Cakes around the world travel blog

Cake for Mr K

Monks

 

 

achieving enlightenment though cake-eating in "Om" cafe

 

I made these! Momo (tibetan dumplings) cooking class

the Norbulingka Institute


I will never forget seeing my first bald-headed, maroon-robed Buddhist monks. It was after 5 hours on the hot bumpy bus when, nearing McLeod Ganj, we stopped in a bustling town called Gaggal, It was so exciting!!! I tried not to stare but couldn't help myself, trying to work out what they were doing. They were in fact doing their Saturday shop, just like everyone else. It took quite a while to no longer get excited at seeing monks.

The lonely planet recommended McCleod Ganj for 'chocolate cake and the Dalai Lama' and this was indeed an accurate description. We didn't actually see the Dalai Lama - we missed one of his public audiences by a week - but we did eat huge amounts of cake, the first and most cake we've had in India in fact, which was arguably just as exciting. For some reason many of the small towns and villages in the Himalayas have cake - traditional British cake and even things like apple crumble and pie. Fantastic! Any weight we lost through sweating we put back on in the mountains.

McCleod Ganj is the Dalai Lama's and Tibetan government in exile's residence. There is a big Tibetan refugee population and the small town feels much more Tibetan than Indian. There were beautiful Buddhist stupas and monasteries and prayer-wheels everywhere, and the atmosphere was very peaceful, unlike visiting Hindu temples! The only time it got more heated was when the monks in the main monastery come out to the courtyard and start debating. One monk will argue (a point of Buddhist philosophy) with another and then, with a dramatic flourish, will stamp his foot and clap his hands to seal the point. We ended up sitting and watching this for hours, before going to have cake in the monastery cafe, of course. The same cafe also did the best pizza, huge quantities of which would be delivered to the monks quarters after the debating - well it looked like hard work!!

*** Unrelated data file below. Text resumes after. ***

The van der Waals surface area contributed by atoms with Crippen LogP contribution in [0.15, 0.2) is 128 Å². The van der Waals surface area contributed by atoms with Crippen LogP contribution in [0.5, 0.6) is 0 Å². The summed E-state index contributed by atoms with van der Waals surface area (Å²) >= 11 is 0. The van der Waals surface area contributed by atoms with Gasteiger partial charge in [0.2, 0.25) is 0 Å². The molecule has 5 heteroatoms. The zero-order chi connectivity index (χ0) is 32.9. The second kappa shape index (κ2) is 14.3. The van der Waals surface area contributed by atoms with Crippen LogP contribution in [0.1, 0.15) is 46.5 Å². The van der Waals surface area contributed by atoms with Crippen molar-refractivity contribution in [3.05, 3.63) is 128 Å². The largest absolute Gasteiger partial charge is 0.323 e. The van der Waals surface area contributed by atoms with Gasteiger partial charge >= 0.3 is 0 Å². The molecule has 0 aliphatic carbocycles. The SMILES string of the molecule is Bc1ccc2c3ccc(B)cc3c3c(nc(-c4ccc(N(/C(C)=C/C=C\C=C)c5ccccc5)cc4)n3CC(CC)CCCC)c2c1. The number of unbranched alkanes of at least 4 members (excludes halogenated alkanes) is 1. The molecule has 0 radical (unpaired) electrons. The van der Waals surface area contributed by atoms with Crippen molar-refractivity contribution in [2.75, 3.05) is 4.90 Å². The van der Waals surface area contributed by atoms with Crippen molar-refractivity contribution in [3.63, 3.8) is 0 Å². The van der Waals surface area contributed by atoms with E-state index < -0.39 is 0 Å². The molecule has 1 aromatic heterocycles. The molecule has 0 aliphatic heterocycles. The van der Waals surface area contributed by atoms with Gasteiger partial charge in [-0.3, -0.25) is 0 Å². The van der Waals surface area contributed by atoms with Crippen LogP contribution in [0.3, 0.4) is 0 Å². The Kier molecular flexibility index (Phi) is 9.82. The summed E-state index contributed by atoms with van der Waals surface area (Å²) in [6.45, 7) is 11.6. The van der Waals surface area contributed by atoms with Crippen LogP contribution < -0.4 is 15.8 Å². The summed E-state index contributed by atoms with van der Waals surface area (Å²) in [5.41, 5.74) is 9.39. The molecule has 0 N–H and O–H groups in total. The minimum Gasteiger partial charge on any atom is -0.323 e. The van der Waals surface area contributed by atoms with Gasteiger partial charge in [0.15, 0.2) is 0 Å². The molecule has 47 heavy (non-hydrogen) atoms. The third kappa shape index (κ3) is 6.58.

As well as visiting different gompas (monasteries) we also visited the Norbulingka institute, set up by the Dalai Lama as a kind of training school for Tibetan arts and crafts so these do not die out. It was a beautiful, colourful complex of traditional-style buildings with tranquil (and v rainy) gardens and we had a guide show us round all the craft rooms. The room with the Thangka (traditional Buddhist) painting was most interesting.

We also did a walk to a nearby village with beautiful waterfall one day, went to a music performance in a local school where a young guy played traditional Tibetan music and sang v moving songs dedicated to the Dalai Lama, the Panchen Lama, and his mum! Another day did a Tibetan cooking class, which sounds strange but makes sense if you try traditional Tibetan food, esp momos. We tried lots of Tibetan food - mainly noodles, soup, noodles in soup, delicious breads, yak-butter tea (v hard to stomach) and of course momos. These are stuffed dumplings which can have a variety of fillings, and they can be steamed, fried or added to soup. And they are delicious. So we did a 2-hour cooking class where we learnt to make them! It was really good fun, and we were the only people there so we got to chat lots to the Tibetan chef too.

So, we left McCleod Ganj with happy hearts and bellies.

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